abstractNote = {Hard carbon is the candidate anode material for the commercialization of Na-ion batteries the batteries that by virtue of being constructed from inexpensive and abundant components open the door for massive scale up of battery-based storage of electrical energy. Holding back the development of these batteries is that a complete understanding of the mechanism of Na-ion storage in hard carbon has remained elusive. Although as an amorphous carbon, hard carbon possesses a subtle and complex structure composed of domains of layered rumpled sheets that have local order resembling graphene within each layer but complete disorder along the c-axis between layers. Here, we present two key discoveries: first that characteristics of hard carbon s structure can be modified systematically by heteroatom doping, and second, that these changes greatly affect Na-ion storage properties, which reveal the mechanisms for Na storage in hard carbon. Specifically, P, S and B doping was used to engineer the density of local defects in graphenic layers, and to modify the spacing between the layers. While opening the interlayer spacing through P or S doping extends the low-voltage capacity plateau, and increasing the defect concentration with P or B doping high first sodiation capacity is achieved. Furthermore, we observe that the highly defective B-doped hard carbon suffers a tremendous irreversible capacity in the first desodiation cycle. Our combined first principles calculations and experimental studies revealed a new trapping mechanism, showing that the high binding energies between B-doping induced defects and Na-ions are responsible for the irreversible capacity. The understanding generated in this work provides a totally new set of guiding principles for materials engineers working to optimize hard carbon for Na-ion battery applications.},
doi = {10.1002/aenm.201602894},
journal = {Advanced Energy Materials},
number = 18,
volume = 7,
place = {United States},
year = {Tue May 23 00:00:00 EDT 2017},
month = {Tue May 23 00:00:00 EDT 2017}
}

Journal Article:
Free Publicly Available Full Text
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Cited by: 7works
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  • Cited by 7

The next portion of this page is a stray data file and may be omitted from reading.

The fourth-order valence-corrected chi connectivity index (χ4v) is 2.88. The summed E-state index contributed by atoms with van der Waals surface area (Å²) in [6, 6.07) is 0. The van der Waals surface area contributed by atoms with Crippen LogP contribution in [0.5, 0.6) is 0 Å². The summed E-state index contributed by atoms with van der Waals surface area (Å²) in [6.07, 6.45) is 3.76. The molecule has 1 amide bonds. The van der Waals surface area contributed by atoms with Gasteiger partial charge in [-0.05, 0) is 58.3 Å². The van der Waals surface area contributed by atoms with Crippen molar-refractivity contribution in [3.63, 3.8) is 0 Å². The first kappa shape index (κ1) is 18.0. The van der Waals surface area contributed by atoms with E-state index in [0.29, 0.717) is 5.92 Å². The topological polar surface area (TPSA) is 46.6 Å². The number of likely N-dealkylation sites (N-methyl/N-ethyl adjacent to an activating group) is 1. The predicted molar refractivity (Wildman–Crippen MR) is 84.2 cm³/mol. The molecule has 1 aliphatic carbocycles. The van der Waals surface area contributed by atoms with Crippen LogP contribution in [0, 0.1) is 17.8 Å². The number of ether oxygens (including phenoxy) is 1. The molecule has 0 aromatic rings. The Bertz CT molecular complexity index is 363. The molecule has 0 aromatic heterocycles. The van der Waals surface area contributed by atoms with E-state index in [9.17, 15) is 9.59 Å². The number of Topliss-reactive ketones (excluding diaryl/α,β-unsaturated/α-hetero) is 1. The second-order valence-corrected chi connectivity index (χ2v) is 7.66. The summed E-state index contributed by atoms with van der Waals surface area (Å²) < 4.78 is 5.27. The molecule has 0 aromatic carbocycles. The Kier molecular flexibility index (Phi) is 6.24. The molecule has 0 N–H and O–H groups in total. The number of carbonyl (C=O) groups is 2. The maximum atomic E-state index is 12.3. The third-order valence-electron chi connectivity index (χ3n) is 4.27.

• The capacity of hard carbon anodes in Na-ion batteries 2.5 rarely reaches values beyond 300 mAh/g. We report that doping POx into local structures of hard carbon increases its reversible capacity from 283 to 359 mAh/g. We confirm that the doped POx is redox inactive by X-ray adsorption near edge structure measurements, thus not contributing to the higher capacity. We observe two significant changes of hard carbon's local structures caused by doping. First, the (002) d-spacing inside the turbostratic nanodomains is increased, revealed by both laboratory and synchrotron X-ray diffraction. Second, doping turns turbostratic nanodomains more defective along ab planes,more » indicated by neutron total scattering and the associated pair distribution function studies. The local structural changes of hard carbon are correlated to the higher capacity, where both the plateau and slope regions in the potential profiles are enhanced. Our study demonstrates that Na-ion storage in hard carbon heavily depends on carbon local structures, where such structures, despite being disordered, can be tuned toward unusually high capacities.« less
  • Solid-electrolyte interphase (SEI) films with controllable properties are highly desirable for improving battery performance. In this paper, a combined experimental and theoretical approach is used to study SEI films formed on hard carbon in Li- and Na-ion batteries. It is shown that a stable SEI layer can be designed by precycling an electrode in a desired Li- or Na-based electrolyte, and that ionic transport can be kinetically controlled. Selective Li- and Na-based SEI membranes are produced using Li- or Na-based electrolytes, respectively. The Na-based SEI allows easy transport of Li ions, while the Li-based SEI shuts off Na-ion transport. Na-ionmore » storage can be manipulated by tuning the SEI layer with film-forming electrolyte additives, or by preforming an SEI layer on the electrode surface. The Na specific capacity can be controlled to < 25 mAh g(-1); approximate to 1/10 of the normal capacity (250 mAh g(-1)). Unusual selective/ preferential transport of Li ions is demonstrated by preforming an SEI layer on the electrode surface and corroborated with a mixed electrolyte. This work may provide new guidance for preparing good ion-selective conductors using electrochemical approaches.« less
  • Solid-electrolyte interphase (SEI) with controllable properties are highly desirable to improve battery performance. In this paper, we use a combined experimental and simulation approach to study the SEI formation on hard carbon in Li and Na-ion batteries. We show that with proper additives, stable SEI can be formed on hard carbon by pre-cycling the electrode materials in Li or Na-ion electrolyte. Detailed mechanistic studies suggest that the ion transport in the SEI layer is kinetically controlled and can be tuned by the applied voltage. Selective Na and Li-ion SEI membranes are produced using the Na or Li-ion based electrolytes respectively.more » The large Na ion SEI allows easy transport of Li ions, while the small Li ion SEI shuts off the Na-ion transport. Na-ion storage can be manipulated by tuning the SEI with film-forming electrolyte additives or preforming a SEI on the electrodes’ surface. The Na specific capacity can be controlled to <25 mAh/g, ~1/10 of the normal capacity (250 mAh/g). Unusual selective/preferential transport of Li-ion is demonstrated by preforming a SEI on the electrode’s surface and corroborated with a mixed electrolyte. This work may provide new guidance for preparing good ion selective conductors using electrochemical approaches in the future.« less